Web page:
Come September a group of industry leaders, politicians, academics and consultants will gather in Canberra to grapple with some of the most challenging social, economic and political issues facing Australia. Provocatively titled “Regionalisation – Rebalancing the nation” the event will present an opportunity to consider where Australia should head, and where we should all live, as we emerge from an all-consuming pandemic.
Labor is the ideal party to restore a balanced relationship with China – a critical element in our post-COVID recovery strategy. And it’s a longstanding relationship forged by Labor that needs to be leveraged in the process.
Novak Djokovic may have thought he’d beaten the system when he entered Australia. Instead he shone a light on our government’s lack of accountability.
The Djokovic visa saga was a stuff-up from end to end. One that has shone a light on the centre court of government in this country. And in the process further exposed a glaring lack of accountability in the public sector.
We must ensure that private companies placing objects in space don’t create another environmental disaster like the plastic pollution in our oceans.
Sixty years ago the Antarctic Treaty was created to reduce the risk of environmental damage and to establish a multinational governance regime. It looks like a similar arrangement is long overdue when it comes to the increasing exploitation of space.
Instead of hoping to get FaceBook back to the negotiating table, our politicians should be reminding Australians that they have a choice. The choice to support Australia over Facebully. To support and reward solid, accurate reporting by going to the source.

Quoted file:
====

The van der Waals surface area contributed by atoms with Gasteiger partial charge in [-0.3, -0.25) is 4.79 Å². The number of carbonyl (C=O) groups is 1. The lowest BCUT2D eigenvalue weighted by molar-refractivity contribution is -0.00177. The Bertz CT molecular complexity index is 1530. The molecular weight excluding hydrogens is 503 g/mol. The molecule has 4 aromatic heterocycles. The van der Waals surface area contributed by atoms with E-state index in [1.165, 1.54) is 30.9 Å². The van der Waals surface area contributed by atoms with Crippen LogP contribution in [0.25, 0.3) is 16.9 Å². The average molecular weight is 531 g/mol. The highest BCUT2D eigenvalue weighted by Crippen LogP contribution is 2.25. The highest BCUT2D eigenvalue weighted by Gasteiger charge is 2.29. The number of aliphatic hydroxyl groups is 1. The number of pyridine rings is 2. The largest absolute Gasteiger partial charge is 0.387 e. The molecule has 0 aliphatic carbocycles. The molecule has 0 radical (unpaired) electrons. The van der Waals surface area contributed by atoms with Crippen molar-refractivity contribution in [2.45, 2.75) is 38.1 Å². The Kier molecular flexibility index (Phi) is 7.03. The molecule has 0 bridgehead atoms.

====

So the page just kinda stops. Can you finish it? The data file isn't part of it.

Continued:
The judge accepted the legal arguments presented by US lawyers, saw no inherent threat of potential injustice, but denied the extradition request on health grounds. However, dumping, unfiltered, thousands of files on to the web is not journalism.
It was time for more humane treatment of Julian Assange. Guilt or innocence aside, nobody should be treated the way he has allegedly been treated.
In years to come Malcolm Turnbull will be remembered as the communications minister who, under an instruction from then prime minister Tony Abbott, ‘demolished’ Labor’s 21st Century National Broadband Network. But another prominent politician had earlier inflicted enduring damage to any nascent aim of becoming an innovation nation and set us back in an emerging digitally enabled world. Are we heading towards a repeat of this mistake in telecommunications policy?